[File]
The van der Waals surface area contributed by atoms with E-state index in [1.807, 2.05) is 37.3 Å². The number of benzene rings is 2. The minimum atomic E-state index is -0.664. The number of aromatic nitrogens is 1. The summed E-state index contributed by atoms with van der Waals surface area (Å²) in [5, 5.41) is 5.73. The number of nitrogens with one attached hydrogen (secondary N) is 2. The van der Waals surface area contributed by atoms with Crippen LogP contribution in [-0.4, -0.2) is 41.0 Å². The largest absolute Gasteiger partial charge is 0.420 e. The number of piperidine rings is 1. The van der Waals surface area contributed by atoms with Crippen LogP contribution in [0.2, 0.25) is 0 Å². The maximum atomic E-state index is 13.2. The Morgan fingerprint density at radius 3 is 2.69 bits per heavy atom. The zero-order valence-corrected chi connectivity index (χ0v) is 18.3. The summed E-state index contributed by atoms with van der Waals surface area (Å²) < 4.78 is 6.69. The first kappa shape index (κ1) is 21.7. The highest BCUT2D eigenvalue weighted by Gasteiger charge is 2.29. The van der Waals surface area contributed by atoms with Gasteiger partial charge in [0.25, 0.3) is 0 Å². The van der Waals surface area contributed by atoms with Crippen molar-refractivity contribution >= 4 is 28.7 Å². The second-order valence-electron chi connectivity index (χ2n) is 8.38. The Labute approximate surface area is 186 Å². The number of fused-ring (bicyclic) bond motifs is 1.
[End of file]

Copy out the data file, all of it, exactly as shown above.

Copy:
The van der Waals surface area contributed by atoms with E-state index in [1.807, 2.05) is 37.3 Å². The number of benzene rings is 2. The minimum atomic E-state index is -0.664. The number of aromatic nitrogens is 1. The summed E-state index contributed by atoms with van der Waals surface area (Å²) in [5, 5.41) is 5.73. The number of nitrogens with one attached hydrogen (secondary N) is 2. The van der Waals surface area contributed by atoms with Crippen LogP contribution in [-0.4, -0.2) is 41.0 Å². The largest absolute Gasteiger partial charge is 0.420 e. The number of piperidine rings is 1. The van der Waals surface area contributed by atoms with Crippen LogP contribution in [0.2, 0.25) is 0 Å². The maximum atomic E-state index is 13.2. The Morgan fingerprint density at radius 3 is 2.69 bits per heavy atom. The zero-order valence-corrected chi connectivity index (χ0v) is 18.3. The summed E-state index contributed by atoms with van der Waals surface area (Å²) < 4.78 is 6.69. The first kappa shape index (κ1) is 21.7. The highest BCUT2D eigenvalue weighted by Gasteiger charge is 2.29. The van der Waals surface area contributed by atoms with Gasteiger partial charge in [0.25, 0.3) is 0 Å². The van der Waals surface area contributed by atoms with Crippen molar-refractivity contribution >= 4 is 28.7 Å². The second-order valence-electron chi connectivity index (χ2n) is 8.38. The Labute approximate surface area is 186 Å². The number of fused-ring (bicyclic) bond motifs is 1.